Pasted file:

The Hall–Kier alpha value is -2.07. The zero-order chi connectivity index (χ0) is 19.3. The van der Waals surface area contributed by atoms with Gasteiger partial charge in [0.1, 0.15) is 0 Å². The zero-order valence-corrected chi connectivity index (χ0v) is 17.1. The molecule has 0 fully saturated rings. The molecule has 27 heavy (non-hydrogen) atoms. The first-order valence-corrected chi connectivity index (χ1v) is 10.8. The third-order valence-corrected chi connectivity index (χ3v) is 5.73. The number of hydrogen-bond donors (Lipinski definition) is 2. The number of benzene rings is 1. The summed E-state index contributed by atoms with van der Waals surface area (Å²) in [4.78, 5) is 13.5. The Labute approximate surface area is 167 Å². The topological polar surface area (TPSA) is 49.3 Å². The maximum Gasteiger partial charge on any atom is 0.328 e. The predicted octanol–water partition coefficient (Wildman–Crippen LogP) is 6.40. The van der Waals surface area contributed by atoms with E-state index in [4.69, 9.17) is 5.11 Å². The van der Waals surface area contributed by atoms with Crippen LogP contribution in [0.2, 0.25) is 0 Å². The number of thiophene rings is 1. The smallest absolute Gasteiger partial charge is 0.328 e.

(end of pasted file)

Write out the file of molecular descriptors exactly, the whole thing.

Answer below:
The Hall–Kier alpha value is -2.07. The zero-order chi connectivity index (χ0) is 19.3. The van der Waals surface area contributed by atoms with Gasteiger partial charge in [0.1, 0.15) is 0 Å². The zero-order valence-corrected chi connectivity index (χ0v) is 17.1. The molecule has 0 fully saturated rings. The molecule has 27 heavy (non-hydrogen) atoms. The first-order valence-corrected chi connectivity index (χ1v) is 10.8. The third-order valence-corrected chi connectivity index (χ3v) is 5.73. The number of hydrogen-bond donors (Lipinski definition) is 2. The number of benzene rings is 1. The summed E-state index contributed by atoms with van der Waals surface area (Å²) in [4.78, 5) is 13.5. The Labute approximate surface area is 167 Å². The topological polar surface area (TPSA) is 49.3 Å². The maximum Gasteiger partial charge on any atom is 0.328 e. The predicted octanol–water partition coefficient (Wildman–Crippen LogP) is 6.40. The van der Waals surface area contributed by atoms with E-state index in [4.69, 9.17) is 5.11 Å². The van der Waals surface area contributed by atoms with Crippen LogP contribution in [0.2, 0.25) is 0 Å². The number of thiophene rings is 1. The smallest absolute Gasteiger partial charge is 0.328 e.